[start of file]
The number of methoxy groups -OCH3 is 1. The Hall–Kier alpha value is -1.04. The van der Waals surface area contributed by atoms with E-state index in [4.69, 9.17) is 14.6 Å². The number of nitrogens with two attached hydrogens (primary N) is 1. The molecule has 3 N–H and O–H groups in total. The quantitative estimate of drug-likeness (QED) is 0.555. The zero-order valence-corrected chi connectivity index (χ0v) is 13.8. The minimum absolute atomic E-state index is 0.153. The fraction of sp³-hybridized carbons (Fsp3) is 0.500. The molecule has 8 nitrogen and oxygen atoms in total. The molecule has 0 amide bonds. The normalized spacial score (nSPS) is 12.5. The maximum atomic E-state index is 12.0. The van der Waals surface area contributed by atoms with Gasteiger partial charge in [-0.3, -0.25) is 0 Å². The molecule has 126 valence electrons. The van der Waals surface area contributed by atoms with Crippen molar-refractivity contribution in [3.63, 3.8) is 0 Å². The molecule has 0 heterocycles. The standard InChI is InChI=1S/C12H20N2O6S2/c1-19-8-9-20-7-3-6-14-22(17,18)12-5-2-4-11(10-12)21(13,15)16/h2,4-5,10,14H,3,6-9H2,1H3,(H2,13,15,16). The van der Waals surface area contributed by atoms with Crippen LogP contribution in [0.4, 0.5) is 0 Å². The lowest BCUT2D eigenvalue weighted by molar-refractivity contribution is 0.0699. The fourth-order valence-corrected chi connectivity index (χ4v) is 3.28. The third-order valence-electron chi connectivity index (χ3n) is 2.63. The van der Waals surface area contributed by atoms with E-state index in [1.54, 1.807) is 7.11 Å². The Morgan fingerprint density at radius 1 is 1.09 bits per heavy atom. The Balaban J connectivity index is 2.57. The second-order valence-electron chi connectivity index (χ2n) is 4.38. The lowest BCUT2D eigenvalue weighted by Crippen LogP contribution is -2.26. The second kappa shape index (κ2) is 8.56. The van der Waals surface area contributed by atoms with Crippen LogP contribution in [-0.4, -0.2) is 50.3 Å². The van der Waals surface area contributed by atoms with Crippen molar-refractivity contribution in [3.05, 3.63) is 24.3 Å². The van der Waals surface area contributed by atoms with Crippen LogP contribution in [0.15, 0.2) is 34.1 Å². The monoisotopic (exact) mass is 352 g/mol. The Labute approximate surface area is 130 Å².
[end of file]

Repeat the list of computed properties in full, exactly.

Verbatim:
The number of methoxy groups -OCH3 is 1. The Hall–Kier alpha value is -1.04. The van der Waals surface area contributed by atoms with E-state index in [4.69, 9.17) is 14.6 Å². The number of nitrogens with two attached hydrogens (primary N) is 1. The molecule has 3 N–H and O–H groups in total. The quantitative estimate of drug-likeness (QED) is 0.555. The zero-order valence-corrected chi connectivity index (χ0v) is 13.8. The minimum absolute atomic E-state index is 0.153. The fraction of sp³-hybridized carbons (Fsp3) is 0.500. The molecule has 8 nitrogen and oxygen atoms in total. The molecule has 0 amide bonds. The normalized spacial score (nSPS) is 12.5. The maximum atomic E-state index is 12.0. The van der Waals surface area contributed by atoms with Gasteiger partial charge in [-0.3, -0.25) is 0 Å². The molecule has 126 valence electrons. The van der Waals surface area contributed by atoms with Crippen molar-refractivity contribution in [3.63, 3.8) is 0 Å². The molecule has 0 heterocycles. The standard InChI is InChI=1S/C12H20N2O6S2/c1-19-8-9-20-7-3-6-14-22(17,18)12-5-2-4-11(10-12)21(13,15)16/h2,4-5,10,14H,3,6-9H2,1H3,(H2,13,15,16). The van der Waals surface area contributed by atoms with Crippen LogP contribution in [0.4, 0.5) is 0 Å². The lowest BCUT2D eigenvalue weighted by molar-refractivity contribution is 0.0699. The fourth-order valence-corrected chi connectivity index (χ4v) is 3.28. The third-order valence-electron chi connectivity index (χ3n) is 2.63. The van der Waals surface area contributed by atoms with E-state index in [1.54, 1.807) is 7.11 Å². The Morgan fingerprint density at radius 1 is 1.09 bits per heavy atom. The Balaban J connectivity index is 2.57. The second-order valence-electron chi connectivity index (χ2n) is 4.38. The lowest BCUT2D eigenvalue weighted by Crippen LogP contribution is -2.26. The second kappa shape index (κ2) is 8.56. The van der Waals surface area contributed by atoms with Crippen LogP contribution in [-0.4, -0.2) is 50.3 Å². The van der Waals surface area contributed by atoms with Crippen molar-refractivity contribution in [3.05, 3.63) is 24.3 Å². The van der Waals surface area contributed by atoms with Crippen LogP contribution in [0.15, 0.2) is 34.1 Å². The monoisotopic (exact) mass is 352 g/mol. The Labute approximate surface area is 130 Å².